This turns out to be a terrific “fly on the wall” way to examine the creative processes. We listen as those involved work through the script and fine-tune it. We get great insights into the issues they confronted and how they resolved them. Scott and Kelly also give us a nice glimpse of the pressures related to directing films. This is a very cool and fascinating way to get a look at the production.
Two featurettes appear. First comes the 20-minute and 31-second I Am A Bounty Hunter: Domino Harvey’s Life. It offers movie clips, behind the scenes and archival materials, and interviews. We hear from Scott, Kelly, Domino herself, Domino’s mother Paulene Stone-Burns, producer Samuel Hadida, childhood friend Annabelle Neilsen, former bounty hunter Choco, technical advisor Zeke Unger, co-producer Peter Toumasis, and actors Keira Knightley and Edgar Ramirez.
As you might expect, “Hunter” looks at issues connected to Harvey’s life. We get a quick overview of her childhood, move to bounty hunting, and death. Some of this reiterates topics discussed in the movie, and the show doesn’t expand a whole lot. It’s not exactly detailed, so don’t anticipate a lot of new information here. It is good to get reflections from her mother and Choco, though, and we also find some interesting notes from Domino herself.
For more of that, we can also watch this featurette with an alternate audio track. That presents Richard Kelly as he interviews Domino Harvey. They discuss her move into bounty hunting and her experiences there, reflections on her cohorts, her attitudes about her Beverly Hills life, and a few other biographical bits. The interview focuses largely on the bounty hunting side of things, which I guess makes sense since that’s the emphasis of the movie. This is interesting, though I’d have preferred more reflections on other parts of her life.
For the second featurette, we find the 10-minute and 37-second Bounty Hunting on Acid: Tony Scott’s Visual Style. This presents comments from Scott, Kelly, Hadida, executive producers Skip Chaisson and Barry Waldman and director of photography Dan Mindel. This looks at the movie’s photographic choices to show us what the filmmakers wanted to do and how they did it. Some of this repeats from the commentary, but we get more technical details, and it helps that we can see the material as they discuss it. The program offers a decent exploration of the movie’s flashy visuals.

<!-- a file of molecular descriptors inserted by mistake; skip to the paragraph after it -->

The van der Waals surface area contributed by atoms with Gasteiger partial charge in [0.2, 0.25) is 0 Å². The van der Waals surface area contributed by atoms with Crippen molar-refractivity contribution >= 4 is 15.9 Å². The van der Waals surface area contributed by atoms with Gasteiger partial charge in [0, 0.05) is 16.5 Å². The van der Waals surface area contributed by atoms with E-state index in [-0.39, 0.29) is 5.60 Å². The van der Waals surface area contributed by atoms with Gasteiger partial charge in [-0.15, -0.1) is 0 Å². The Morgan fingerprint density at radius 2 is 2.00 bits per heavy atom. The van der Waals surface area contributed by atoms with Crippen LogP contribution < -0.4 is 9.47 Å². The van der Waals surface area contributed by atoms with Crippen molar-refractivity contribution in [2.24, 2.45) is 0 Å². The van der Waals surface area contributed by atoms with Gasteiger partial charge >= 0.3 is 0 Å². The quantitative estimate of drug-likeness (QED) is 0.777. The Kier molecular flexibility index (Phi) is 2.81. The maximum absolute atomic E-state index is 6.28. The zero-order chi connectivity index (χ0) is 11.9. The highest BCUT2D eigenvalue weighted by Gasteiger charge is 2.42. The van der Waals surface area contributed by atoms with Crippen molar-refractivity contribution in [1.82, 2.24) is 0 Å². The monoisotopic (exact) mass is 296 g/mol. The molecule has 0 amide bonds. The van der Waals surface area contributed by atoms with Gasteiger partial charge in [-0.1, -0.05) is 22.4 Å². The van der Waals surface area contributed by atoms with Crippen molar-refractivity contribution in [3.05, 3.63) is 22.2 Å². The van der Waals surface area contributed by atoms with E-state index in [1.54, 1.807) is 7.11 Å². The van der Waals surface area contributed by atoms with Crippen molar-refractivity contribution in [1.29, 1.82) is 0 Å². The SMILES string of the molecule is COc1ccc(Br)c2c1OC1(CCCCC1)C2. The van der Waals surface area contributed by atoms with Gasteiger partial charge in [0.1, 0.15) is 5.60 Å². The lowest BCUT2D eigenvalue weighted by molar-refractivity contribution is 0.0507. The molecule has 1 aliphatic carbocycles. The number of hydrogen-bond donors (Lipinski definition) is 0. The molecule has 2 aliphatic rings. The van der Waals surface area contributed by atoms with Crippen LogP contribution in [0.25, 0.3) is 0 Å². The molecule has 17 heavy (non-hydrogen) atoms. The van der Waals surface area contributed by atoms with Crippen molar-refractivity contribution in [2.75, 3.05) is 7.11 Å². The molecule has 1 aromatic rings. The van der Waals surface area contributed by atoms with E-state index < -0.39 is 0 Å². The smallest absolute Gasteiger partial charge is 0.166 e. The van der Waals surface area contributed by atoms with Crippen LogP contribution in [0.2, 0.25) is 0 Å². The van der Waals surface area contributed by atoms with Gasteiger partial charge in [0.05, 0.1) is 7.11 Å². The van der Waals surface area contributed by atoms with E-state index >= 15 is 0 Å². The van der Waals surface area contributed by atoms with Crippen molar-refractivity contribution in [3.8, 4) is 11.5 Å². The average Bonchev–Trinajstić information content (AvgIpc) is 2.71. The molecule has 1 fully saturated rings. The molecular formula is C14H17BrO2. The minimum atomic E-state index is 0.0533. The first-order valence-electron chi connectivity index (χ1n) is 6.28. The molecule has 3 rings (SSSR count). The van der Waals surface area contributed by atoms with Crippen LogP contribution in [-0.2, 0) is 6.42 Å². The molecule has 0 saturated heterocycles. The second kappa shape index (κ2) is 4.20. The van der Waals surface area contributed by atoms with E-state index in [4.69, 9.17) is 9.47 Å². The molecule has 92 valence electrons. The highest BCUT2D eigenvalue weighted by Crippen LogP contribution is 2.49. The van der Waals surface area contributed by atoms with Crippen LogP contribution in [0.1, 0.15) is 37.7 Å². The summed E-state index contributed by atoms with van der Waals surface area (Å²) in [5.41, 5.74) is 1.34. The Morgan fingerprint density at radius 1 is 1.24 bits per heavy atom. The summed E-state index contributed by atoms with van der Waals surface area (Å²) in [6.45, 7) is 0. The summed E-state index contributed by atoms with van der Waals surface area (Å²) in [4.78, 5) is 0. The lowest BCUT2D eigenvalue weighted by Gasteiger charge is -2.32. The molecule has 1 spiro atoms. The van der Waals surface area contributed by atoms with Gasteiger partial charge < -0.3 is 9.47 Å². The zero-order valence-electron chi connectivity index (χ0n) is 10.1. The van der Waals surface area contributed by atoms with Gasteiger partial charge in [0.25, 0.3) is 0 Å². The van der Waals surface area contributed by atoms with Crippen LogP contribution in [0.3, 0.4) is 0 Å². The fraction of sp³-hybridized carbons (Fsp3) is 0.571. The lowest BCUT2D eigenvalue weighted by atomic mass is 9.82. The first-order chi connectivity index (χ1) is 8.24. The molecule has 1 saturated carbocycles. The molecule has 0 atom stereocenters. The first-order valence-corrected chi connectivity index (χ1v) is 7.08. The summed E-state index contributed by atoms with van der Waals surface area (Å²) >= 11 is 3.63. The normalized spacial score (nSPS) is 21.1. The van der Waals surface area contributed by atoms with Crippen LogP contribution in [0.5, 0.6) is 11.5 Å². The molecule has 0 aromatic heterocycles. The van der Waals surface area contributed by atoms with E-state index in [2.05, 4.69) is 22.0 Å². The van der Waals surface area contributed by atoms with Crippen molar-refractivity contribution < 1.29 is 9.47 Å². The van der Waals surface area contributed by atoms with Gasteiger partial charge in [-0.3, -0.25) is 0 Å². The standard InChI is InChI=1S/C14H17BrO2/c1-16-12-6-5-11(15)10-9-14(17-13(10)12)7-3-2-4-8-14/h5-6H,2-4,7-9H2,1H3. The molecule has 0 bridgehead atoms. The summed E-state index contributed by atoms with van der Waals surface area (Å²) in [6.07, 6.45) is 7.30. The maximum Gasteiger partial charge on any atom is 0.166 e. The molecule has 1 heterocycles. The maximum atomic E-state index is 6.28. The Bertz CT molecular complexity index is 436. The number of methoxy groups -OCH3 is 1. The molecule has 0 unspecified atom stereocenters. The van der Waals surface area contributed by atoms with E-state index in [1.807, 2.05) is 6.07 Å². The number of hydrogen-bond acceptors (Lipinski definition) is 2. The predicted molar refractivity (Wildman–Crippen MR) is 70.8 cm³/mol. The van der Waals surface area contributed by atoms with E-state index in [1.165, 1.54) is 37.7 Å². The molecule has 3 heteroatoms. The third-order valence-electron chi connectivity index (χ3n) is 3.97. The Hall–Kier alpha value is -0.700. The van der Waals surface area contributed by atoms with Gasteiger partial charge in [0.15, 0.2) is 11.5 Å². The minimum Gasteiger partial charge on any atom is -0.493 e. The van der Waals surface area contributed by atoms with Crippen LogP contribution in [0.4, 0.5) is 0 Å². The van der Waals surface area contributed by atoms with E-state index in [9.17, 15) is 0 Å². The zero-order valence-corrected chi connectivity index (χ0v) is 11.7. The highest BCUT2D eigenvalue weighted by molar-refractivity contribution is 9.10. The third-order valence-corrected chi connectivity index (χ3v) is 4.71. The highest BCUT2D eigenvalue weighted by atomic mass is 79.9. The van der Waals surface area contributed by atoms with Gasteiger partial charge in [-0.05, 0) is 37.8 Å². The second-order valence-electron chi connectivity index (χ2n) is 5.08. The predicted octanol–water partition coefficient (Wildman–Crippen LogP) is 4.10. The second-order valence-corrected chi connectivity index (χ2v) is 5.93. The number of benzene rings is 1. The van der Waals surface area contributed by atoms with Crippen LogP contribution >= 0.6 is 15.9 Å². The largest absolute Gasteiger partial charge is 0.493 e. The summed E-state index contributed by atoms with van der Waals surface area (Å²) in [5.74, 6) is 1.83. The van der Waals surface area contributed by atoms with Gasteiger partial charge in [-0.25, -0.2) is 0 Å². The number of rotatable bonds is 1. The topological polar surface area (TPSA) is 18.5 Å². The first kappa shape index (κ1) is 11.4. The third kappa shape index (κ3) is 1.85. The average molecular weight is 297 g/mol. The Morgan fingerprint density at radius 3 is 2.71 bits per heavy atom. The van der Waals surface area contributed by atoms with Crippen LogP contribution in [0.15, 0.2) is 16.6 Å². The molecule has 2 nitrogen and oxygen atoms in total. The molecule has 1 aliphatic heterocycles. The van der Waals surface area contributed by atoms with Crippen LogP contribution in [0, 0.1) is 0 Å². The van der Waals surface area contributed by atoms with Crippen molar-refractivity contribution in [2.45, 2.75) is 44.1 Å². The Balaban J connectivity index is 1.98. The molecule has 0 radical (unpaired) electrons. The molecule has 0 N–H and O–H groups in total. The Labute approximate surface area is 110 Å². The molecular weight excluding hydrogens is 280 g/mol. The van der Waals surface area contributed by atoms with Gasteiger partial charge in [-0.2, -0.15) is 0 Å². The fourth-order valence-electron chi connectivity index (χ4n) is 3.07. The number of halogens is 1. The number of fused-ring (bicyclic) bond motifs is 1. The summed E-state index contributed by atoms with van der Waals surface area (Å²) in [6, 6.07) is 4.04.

Seven Deleted/Alternate Scenes run a total of seven minutes, 53 seconds. These primarily include an alternate version of the lovemaking scene, more with Domino and her mother, and additional shots of the TV bounty hunting. The parts with Domino’s mom are reasonably interesting, but the others seem superfluous. We can watch these with or without commentary from Scott. He gives us the appropriate notes about the scenes and why he cut them.
The DVD opens with ads for Final Destination 3, The History of Violence and Blade: The Series. These also appear in the DVD’s Sneak Peeks area with promos for 11:14, Havoc and 50 Cent: Refuse 2 Die. We get both the theatrical and teaser trailers for Domino too.
From what I know, the life story of Domino Harvey would make for an interesting flick. Too bad Domino apparently has so little to do with reality, as it prefers to use Harvey as a gimmick and not a full-fledged character. The DVD features excellent picture and audio along with a mix of good extras. I especially like the recordings of script meetings since they give us a terrific look behind the scenes. I don’t think much of Domino as a movie, but it makes for a strong DVD.